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The Rev. Dr. Debra Samuelson The Rev. Dr. Debra Samuelson

The Rev. Dr. Debra Samuelson is the senior pastor of Lutheran Church of the Good Shepherd, Minneapolis, MN.

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Lutheran Church of the Good Shepherd, Minneapolis, MN


Wordless Prayer

December 22, 2010

When we moved this past summer, a friend of mine sent me a beautiful song, the words to which I have printed here.  It is a song we all sing in our lives at one time or another, especially, for many, this time of year.  It is a song of lament and a song of trust.

"My Wordless Prayer"   by Craig Courtney

My words lie still and lifeless as dust upon the sand,
I can no longer voice one request or one demand,
My cup of tears is empty, I can no longer cry,
My lips have fallen silent, my prayer is but a sigh.
Spirit come and rest Your ear upon my heart,
O come and hear my wordless prayer,
my silent plea and take them far away from me.
Take them from this heart of mine to the Father's heart divine,
Speak in tones unknown to man that God may hear and understand.
My voice is weak from calling to You both night and day.
How long will You be silent? Why do You turn away?
Spirit, come and rest Your ear upon my heart;
Come and hear my wordless prayer,
my silent plea and take them far away from me.
Take them from this heart of mine to the Father's heart divine.
Speak in tones unknown to man that God may hear and understand.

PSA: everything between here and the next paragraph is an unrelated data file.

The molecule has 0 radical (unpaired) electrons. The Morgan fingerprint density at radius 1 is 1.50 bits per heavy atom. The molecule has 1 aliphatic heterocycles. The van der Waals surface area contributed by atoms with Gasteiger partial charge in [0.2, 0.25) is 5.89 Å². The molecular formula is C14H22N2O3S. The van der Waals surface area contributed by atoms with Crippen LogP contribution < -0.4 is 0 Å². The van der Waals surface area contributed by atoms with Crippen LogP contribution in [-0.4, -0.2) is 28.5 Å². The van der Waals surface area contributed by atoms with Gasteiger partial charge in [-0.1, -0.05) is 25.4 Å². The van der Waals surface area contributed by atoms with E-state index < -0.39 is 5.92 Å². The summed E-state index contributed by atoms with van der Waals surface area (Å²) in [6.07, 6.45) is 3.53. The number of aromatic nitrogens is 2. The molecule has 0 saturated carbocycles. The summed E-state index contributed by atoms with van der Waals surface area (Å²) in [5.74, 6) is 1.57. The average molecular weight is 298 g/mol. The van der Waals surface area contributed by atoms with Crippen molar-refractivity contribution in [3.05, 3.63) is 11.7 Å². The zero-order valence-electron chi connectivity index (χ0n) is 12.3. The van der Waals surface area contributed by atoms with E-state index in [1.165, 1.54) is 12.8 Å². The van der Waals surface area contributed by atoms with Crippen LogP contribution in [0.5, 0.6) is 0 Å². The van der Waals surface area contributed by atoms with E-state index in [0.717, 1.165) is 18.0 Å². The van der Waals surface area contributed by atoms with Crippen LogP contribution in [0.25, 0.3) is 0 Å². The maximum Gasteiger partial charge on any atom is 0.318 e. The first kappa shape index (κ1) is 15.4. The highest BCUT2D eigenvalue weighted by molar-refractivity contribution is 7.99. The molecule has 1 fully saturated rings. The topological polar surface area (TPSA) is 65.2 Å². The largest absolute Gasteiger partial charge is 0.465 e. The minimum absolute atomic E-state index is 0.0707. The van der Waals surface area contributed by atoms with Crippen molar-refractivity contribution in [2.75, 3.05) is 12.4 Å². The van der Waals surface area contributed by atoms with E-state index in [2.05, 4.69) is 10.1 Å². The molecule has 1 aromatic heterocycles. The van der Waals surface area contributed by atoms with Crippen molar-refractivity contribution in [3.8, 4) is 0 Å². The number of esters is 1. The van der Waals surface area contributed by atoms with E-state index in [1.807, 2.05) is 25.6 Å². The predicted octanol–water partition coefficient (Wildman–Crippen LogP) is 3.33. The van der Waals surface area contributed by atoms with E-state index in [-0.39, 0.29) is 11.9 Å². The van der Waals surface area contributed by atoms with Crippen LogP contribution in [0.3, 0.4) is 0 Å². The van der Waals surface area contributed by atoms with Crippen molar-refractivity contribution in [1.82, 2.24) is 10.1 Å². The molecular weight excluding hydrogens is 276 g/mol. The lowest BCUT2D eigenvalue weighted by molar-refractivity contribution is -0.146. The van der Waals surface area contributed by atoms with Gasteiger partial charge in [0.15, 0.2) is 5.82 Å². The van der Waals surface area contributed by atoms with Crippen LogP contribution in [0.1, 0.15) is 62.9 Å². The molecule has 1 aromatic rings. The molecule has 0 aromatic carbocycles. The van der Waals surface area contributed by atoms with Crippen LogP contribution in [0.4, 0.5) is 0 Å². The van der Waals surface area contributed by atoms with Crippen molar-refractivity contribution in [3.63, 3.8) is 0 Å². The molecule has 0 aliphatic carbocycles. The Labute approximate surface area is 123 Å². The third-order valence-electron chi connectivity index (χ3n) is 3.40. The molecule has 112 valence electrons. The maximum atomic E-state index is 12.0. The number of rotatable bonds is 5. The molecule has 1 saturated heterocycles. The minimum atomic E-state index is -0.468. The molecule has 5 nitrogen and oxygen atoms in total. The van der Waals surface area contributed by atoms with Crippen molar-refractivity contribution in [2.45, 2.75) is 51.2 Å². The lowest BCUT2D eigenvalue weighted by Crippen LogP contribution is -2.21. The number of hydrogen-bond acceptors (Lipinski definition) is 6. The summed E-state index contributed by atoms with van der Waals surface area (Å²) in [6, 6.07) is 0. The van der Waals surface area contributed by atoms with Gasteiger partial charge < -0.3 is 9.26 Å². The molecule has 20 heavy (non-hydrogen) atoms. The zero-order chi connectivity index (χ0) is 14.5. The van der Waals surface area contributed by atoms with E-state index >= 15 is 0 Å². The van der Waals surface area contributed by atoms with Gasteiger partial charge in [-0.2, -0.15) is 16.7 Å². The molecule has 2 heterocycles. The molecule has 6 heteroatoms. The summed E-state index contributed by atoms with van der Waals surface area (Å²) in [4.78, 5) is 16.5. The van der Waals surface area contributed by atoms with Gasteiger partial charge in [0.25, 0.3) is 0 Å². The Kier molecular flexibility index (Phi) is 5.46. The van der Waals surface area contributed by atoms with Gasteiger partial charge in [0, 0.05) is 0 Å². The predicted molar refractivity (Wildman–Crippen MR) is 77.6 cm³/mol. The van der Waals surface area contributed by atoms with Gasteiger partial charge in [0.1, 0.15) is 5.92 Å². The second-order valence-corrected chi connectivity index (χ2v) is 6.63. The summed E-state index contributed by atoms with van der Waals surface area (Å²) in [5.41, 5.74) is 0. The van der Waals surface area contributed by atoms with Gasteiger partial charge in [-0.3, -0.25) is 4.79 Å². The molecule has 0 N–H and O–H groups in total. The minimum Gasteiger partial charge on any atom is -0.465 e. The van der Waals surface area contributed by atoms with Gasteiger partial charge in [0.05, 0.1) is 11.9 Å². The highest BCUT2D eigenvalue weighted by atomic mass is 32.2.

When I have been the singer of "My Wordless Prayer" it is the memory of what God has done in the past that reminds me of a future - where God will also be faithful, even when I cannot always see that promise from my vantage point.

Our Advent wreath this year at Good Shepherd has helped many to remember God's faithfulness in the midst of their own "Wordless Prayer".  The first week saw an old dead tree stump with a wreath of twisted and dried out twigs...the barrenness of the peoples' lives so long ago, waiting for the Messiah...the barrenness of our own lives, waiting...  The second week there were signs of living ("a shoot shall come out from the stump of Jesse" Isaiah 11:1)  Just little signs of green and growth.  That's all there are sometimes - just little tiny signs of living, barely visible.  By the third week there were flowers in bloom, "The wilderness and the dry land shall be glad, the desert shall rejoice and blossom; like the crocus  it shall blossom abundantly, and rejoice with joy and singing."  And by the fourth week the wreath was teaming with life.

That is the promise. That is our hope. When "My Wordless Prayer" is our prayer, the promise of the desert bursting forth in blossom is a hopeful promise.  Seeing that transformation in the Advent wreath each week has carried many through this difficult time, with the visual reminder of the promise of new life.

This is our Advent hope - that the deserts and wastelands in our lives are not the end of the story, though they may seem to be.  God, and the promise of new life, always has the last word.   God does hear our wordless prayer and comes to us with healing and the promise of the resurrection - comes to us as we are and not we wish we were.  God bless you and strengthen you through the unconditional promise of the new life we know in the Christ child.


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